Other affiliations: Mammal Research Institute, University of Natal, BirdLife International ...read more
Bio: Ara Monadjem is an academic researcher from University of Swaziland. The author has contributed to research in topics: Population & Species richness. The author has an hindex of 32, co-authored 176 publications receiving 3437 citations. Previous affiliations of Ara Monadjem include Mammal Research Institute & University of Natal.
Papers published on a yearly basis
The Peregrine Fund1, Mbarara University of Science and Technology2, University of British Columbia3, Wageningen University and Research Centre4, University of Reading5, Centre national de la recherche scientifique6, University of York7, University of Missouri8, Makerere University9, Endangered Wildlife Trust10, University of Swaziland11
TL;DR: The first estimates of a 30-year Pan African vulture decline were presented in this article, confirming that declines have occurred on a scale broadly comparable with those seen in Asia, where the ecological, economic, and human costs are already documented.
Abstract: Vultures provide critical ecosystem services, yet populations of many species have collapsed worldwide. We present the first estimates of a 30-year PanAfrican vulture decline, confirming that declines have occurred on a scale broadly comparable with those seen in Asia, where the ecological, economic, and human costs are already documented. Populations of eight species we assessed had declined by an average of 62%; seven had declined at a rate of 80% or more over three generations. Of these, at least six appear to qualify for uplisting to Critically Endangered. Africa’s vultures are facing a range of specific threats, the most significant of which are poisoning and trade in traditional medicines, which together accounted for 90% of reported deaths. We recommend that national governments urgently enact and enforce legislation to strictly regulate the sale and use of pesticides and poisons, to eliminate the illegal trade in vulture body parts, as food or medicine, and to minimize mortality caused by power lines and wind turbines.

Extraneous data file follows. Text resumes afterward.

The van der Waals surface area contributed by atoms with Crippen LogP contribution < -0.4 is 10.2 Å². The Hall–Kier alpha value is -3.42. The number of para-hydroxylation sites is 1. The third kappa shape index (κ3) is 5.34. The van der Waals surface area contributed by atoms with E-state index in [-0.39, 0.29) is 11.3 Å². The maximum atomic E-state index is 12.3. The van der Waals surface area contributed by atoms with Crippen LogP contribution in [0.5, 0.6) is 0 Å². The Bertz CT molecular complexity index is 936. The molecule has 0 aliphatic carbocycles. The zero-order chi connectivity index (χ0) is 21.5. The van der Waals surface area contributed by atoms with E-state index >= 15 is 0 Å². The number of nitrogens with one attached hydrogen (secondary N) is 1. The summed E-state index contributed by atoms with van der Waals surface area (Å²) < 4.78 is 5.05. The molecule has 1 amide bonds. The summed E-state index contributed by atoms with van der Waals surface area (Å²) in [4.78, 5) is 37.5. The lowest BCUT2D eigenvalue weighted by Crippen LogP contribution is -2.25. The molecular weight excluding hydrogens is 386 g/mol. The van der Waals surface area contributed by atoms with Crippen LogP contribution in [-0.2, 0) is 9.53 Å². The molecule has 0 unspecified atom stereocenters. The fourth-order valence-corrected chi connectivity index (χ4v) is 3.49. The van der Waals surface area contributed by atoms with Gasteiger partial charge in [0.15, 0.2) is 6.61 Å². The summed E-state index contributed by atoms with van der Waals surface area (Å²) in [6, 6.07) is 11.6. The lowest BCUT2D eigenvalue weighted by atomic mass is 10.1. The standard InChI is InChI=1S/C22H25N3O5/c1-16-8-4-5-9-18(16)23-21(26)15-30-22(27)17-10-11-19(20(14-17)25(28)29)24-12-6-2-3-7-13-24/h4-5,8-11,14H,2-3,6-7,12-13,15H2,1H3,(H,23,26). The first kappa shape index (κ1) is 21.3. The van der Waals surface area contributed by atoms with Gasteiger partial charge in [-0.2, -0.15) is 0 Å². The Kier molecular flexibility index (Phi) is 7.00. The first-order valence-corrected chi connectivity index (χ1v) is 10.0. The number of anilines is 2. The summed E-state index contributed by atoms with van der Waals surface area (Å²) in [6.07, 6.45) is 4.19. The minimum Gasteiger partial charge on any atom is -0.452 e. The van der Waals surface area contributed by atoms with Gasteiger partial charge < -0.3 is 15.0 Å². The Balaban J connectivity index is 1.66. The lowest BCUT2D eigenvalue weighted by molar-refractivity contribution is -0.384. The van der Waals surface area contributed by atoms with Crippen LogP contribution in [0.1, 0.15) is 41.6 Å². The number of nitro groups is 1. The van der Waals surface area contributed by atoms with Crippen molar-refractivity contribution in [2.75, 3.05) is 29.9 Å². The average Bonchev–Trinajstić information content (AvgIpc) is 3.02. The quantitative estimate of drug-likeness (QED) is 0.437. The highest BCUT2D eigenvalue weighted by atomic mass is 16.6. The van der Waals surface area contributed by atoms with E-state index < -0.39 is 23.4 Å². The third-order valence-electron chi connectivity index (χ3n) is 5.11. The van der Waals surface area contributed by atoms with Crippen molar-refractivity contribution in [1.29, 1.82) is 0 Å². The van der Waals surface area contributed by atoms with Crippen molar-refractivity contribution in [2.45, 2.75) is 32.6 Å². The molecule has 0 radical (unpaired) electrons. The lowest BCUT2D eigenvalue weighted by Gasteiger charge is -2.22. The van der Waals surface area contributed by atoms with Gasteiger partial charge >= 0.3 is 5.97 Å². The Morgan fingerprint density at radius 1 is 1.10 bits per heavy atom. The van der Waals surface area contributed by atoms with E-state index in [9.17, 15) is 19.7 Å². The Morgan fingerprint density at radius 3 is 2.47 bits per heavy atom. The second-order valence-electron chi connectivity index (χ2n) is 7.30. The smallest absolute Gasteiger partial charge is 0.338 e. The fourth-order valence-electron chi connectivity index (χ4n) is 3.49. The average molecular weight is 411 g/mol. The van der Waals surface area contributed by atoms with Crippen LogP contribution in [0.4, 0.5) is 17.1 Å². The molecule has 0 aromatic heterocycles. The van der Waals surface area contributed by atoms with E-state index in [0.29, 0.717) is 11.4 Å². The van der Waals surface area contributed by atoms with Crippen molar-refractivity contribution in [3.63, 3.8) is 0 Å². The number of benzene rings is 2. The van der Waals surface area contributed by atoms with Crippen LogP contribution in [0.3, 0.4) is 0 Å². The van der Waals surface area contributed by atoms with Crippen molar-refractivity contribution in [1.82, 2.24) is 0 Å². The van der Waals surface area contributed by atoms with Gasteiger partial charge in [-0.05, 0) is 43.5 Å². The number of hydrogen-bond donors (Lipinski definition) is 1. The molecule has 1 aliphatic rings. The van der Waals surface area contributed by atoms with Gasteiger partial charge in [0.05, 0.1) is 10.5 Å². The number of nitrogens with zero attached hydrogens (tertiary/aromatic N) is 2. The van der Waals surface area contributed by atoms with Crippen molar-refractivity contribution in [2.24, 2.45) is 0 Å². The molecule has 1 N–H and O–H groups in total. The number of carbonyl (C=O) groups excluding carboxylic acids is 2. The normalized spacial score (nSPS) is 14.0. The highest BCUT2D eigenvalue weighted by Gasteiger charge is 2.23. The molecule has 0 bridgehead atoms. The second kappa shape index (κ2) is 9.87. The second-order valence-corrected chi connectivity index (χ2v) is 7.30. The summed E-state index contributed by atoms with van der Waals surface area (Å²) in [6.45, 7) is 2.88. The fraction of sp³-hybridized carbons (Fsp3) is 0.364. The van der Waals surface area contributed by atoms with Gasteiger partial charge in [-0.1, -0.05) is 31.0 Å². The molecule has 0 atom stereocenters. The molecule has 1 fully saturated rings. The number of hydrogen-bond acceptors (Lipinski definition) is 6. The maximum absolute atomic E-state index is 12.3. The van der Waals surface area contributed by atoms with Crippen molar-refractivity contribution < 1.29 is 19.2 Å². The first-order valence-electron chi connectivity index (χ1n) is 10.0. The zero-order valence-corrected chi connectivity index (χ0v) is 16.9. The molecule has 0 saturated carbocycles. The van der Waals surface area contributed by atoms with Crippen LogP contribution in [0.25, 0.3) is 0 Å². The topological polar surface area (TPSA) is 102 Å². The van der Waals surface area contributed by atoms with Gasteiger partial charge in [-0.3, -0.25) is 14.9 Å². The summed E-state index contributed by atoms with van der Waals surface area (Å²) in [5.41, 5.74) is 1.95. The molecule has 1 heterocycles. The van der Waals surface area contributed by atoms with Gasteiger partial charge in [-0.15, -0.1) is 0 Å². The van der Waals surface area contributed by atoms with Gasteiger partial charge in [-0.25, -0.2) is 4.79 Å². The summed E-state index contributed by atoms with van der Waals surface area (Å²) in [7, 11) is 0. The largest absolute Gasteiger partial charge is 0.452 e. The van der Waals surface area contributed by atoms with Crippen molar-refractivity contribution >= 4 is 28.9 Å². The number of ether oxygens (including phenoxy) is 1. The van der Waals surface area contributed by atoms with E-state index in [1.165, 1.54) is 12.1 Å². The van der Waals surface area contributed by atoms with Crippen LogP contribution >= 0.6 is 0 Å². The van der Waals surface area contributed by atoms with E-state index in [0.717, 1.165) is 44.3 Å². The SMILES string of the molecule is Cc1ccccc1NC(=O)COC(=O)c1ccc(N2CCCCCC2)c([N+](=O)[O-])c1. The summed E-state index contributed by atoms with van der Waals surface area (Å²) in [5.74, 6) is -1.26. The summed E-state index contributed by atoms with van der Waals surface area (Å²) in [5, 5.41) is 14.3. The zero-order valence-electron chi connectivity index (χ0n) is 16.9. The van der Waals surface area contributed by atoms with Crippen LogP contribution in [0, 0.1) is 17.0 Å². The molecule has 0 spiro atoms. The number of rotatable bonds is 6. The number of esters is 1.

TL;DR: Based on these analyses, the data provide little evidence of resource partitioning between sympatric M. condylurus and C. pumilus in the Simunye region of Swaziland at the time of year when the samples were collected, although as more complete databases against which to compare the sequences are generated this may have to be re-evaluated.